Ubisoft raised quite a few eyebrows when it unveiled Riders Republic during a presentation back in 2020. This racing game not only allows players to pilot a variety of different vehicles, it allows them to traverse a large open world filled with other players. I had a chance to play Riders Republic ahead of its October release date, and got a decent idea of what the Riders Republic experience will be like.
Never a dull moment
In Riders Republic, players will compete in races on bicycles, snowboards, skis, paramotors, and more. A point of emphasis from the development side is to ensure that all of these vehicles feel unique. As I played the game using an Xbox controller, I could feel a distinct difference in how each vehicle controlled, as well as how they moved in the environment. Sliding down a dirt hill on skis is much more difficult than doing so on a bike, for example.
Looking at the in-game map, I liken it to what’s seen in the Forza Horizon games. There are a ton of different races that players can either fast-travel or make the trek to, these races yield different rewards based on player performance. One aspect about the game that I learned during my preview was that when I raced against the computer, I wasn’t actually playing “the computer.” Instead, all of the other racers were “ghosts” retracing the exact path that other players took when doing the same race. It’s not a new concept, but one that will help give a feeling of authenticity even when you’re doing a solo race.
As players complete races and earn experience, they’ll unlock new vehicles with upgraded stats to take with them to take to races. Every piece of gear has stats that indicate how it will perform, with the player being able to choose vehicles from their collection at the start of a race.
Land, air, and sea
Another major component in Riders Republic is the diversity of the map itself. There’s a wide variety of different vehicles to use, and the map makes sure to give you something for all of them. There’s snowy slopes that are perfect for skiing and snowboarding, there’s mountainous regions designed for bike-riding, and there’s plenty of obstacles up in the air that create a challenge when you’re soaring around in a jet-powered glider. Many of the areas in Riders Republics were created using a satellite scan of real-world locations.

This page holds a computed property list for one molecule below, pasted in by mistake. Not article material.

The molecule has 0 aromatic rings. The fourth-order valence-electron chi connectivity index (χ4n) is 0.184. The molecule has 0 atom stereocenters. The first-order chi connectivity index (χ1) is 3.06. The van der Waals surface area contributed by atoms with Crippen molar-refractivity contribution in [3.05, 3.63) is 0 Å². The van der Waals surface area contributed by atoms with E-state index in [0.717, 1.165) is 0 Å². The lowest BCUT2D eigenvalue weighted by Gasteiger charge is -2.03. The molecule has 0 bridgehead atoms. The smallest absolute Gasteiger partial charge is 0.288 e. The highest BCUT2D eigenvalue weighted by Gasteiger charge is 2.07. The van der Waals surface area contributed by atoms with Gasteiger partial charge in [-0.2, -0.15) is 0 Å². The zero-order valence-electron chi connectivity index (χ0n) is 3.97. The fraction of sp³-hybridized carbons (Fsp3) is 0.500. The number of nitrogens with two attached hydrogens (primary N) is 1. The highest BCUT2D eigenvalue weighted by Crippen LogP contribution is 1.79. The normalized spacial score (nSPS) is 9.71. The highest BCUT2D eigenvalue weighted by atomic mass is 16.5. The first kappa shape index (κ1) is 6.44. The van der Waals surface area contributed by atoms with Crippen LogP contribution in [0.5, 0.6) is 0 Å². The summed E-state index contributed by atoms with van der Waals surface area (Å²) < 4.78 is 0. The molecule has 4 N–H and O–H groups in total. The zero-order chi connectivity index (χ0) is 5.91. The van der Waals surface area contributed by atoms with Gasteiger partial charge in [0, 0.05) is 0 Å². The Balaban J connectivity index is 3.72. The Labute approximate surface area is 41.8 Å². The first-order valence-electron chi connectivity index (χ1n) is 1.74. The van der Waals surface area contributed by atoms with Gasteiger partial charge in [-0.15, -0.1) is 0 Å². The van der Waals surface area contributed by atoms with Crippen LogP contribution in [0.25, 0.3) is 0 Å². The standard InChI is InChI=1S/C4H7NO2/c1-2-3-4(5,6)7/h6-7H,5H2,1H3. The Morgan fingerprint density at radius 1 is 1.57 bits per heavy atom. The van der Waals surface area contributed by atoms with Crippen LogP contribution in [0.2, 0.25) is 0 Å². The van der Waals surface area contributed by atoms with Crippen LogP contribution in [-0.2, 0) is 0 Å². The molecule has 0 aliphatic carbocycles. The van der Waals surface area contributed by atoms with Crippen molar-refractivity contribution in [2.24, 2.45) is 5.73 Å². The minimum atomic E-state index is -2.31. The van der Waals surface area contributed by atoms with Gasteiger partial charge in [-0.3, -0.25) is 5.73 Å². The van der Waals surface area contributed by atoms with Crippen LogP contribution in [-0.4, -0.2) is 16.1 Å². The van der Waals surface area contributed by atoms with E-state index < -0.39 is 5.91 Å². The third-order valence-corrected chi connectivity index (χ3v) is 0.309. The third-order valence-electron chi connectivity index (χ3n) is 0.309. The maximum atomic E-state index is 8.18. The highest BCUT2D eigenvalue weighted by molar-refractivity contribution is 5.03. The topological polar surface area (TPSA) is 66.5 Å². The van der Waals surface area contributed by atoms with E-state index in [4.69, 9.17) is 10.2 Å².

What’s really neat, is that although most areas are designed specifically for one vehicle or another, the developers make an effort to weave them all together as seamlessly as possible. For example, while I was biking down a mountain, players in a paramotor soared overhead, in a completely separate race from the one I was participating in. When I was flying in between mountains, I was only a few feet away from bikers that were hitting ramps and catching some major air themselves. The communal aspect seems to be at the heart of Riders Republic.
Keeping it fresh
In addition to standard races, there are several alternate modes to give players a decent range of options when playing Riders Republic. There’s also Trick Races, where there’s still a beginning and end, but players are ranked entirely based on how many points they accumulate from properly executing tricks.
One mode that really stood out to me was Multi-Races, where players will man a number of different vehicles over the course of one race. You may start off on a bike, hit a ramp, and upon going airborne, you’re suddenly flying a jet-powered glider. In that same race, you’ll fly over a snowy peak and be dropped onto a snowboard, hitting the ground with some serious momentum. Again, this mode felt like it captured the essence of what Riders Republic is all about.
Ride in style
Of course, it wouldn’t be an online multiplayer game if there weren’t cosmetics for players to show their style when playing with friends and others. In Riders Republic, there are a bunch of different gear options, with cosmetics broken up by their respective environments. During my time with the game, I rode a bicycle in a giraffe costume and skied down a mountain with a reindeer mask on, using branches as my ski poles.
Cosmetics can be unlocked using the points earned in-game, as well as real-world cash. There’s also an assortment of paintjobs and decals that can be applied to your boards, skis, bikes, etc. that make them uniquely yours.
Riders Republic feels like a game that’s looking to deliver on the promise of titles like The Crew - an open world sports/racing title that features action on the ground and up in the air. Early impressions are looking positive, but we’ll have to wait until Riders Republic launches on October 28 to see if it succeeds in accomplishing that goal.
This preview is based on access to an early beta on PC, provided by the publisher. Riders Repbulic launches on October 28 on Xbox One, Xbox Series X, PS4, PS5, and PC.